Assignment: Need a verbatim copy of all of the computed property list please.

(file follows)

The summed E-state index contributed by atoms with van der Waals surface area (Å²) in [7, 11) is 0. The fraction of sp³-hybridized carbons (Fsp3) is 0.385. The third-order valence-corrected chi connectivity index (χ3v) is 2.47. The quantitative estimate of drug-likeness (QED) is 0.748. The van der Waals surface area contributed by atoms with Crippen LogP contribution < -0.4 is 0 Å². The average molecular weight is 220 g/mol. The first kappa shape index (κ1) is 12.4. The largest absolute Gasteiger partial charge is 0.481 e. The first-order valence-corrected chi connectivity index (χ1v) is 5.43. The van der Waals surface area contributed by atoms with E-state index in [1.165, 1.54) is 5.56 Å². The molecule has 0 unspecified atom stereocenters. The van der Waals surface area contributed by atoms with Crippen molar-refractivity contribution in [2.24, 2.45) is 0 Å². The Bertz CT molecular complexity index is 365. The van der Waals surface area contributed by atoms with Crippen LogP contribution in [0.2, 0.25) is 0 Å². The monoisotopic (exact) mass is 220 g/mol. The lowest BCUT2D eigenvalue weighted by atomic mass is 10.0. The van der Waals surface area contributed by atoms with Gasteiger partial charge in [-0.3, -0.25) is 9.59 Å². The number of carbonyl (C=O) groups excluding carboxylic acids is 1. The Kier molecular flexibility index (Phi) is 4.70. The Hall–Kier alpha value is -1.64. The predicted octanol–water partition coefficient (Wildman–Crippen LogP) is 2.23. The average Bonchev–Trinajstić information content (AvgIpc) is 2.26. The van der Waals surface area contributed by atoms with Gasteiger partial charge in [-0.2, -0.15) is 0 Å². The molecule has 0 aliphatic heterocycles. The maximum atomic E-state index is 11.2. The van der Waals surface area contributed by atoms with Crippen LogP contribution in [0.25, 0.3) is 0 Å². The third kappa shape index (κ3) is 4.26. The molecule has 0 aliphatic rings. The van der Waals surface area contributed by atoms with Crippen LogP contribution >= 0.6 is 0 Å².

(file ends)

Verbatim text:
The summed E-state index contributed by atoms with van der Waals surface area (Å²) in [7, 11) is 0. The fraction of sp³-hybridized carbons (Fsp3) is 0.385. The third-order valence-corrected chi connectivity index (χ3v) is 2.47. The quantitative estimate of drug-likeness (QED) is 0.748. The van der Waals surface area contributed by atoms with Crippen LogP contribution < -0.4 is 0 Å². The average molecular weight is 220 g/mol. The first kappa shape index (κ1) is 12.4. The largest absolute Gasteiger partial charge is 0.481 e. The first-order valence-corrected chi connectivity index (χ1v) is 5.43. The van der Waals surface area contributed by atoms with E-state index in [1.165, 1.54) is 5.56 Å². The molecule has 0 unspecified atom stereocenters. The van der Waals surface area contributed by atoms with Crippen molar-refractivity contribution in [2.24, 2.45) is 0 Å². The Bertz CT molecular complexity index is 365. The van der Waals surface area contributed by atoms with Crippen LogP contribution in [0.2, 0.25) is 0 Å². The monoisotopic (exact) mass is 220 g/mol. The lowest BCUT2D eigenvalue weighted by atomic mass is 10.0. The van der Waals surface area contributed by atoms with Gasteiger partial charge in [-0.3, -0.25) is 9.59 Å². The number of carbonyl (C=O) groups excluding carboxylic acids is 1. The Kier molecular flexibility index (Phi) is 4.70. The Hall–Kier alpha value is -1.64. The predicted octanol–water partition coefficient (Wildman–Crippen LogP) is 2.23. The average Bonchev–Trinajstić information content (AvgIpc) is 2.26. The van der Waals surface area contributed by atoms with Gasteiger partial charge in [-0.2, -0.15) is 0 Å². The molecule has 0 aliphatic heterocycles. The maximum atomic E-state index is 11.2. The van der Waals surface area contributed by atoms with Crippen LogP contribution in [0.25, 0.3) is 0 Å². The third kappa shape index (κ3) is 4.26. The molecule has 0 aliphatic rings. The van der Waals surface area contributed by atoms with Crippen LogP contribution >= 0.6 is 0 Å².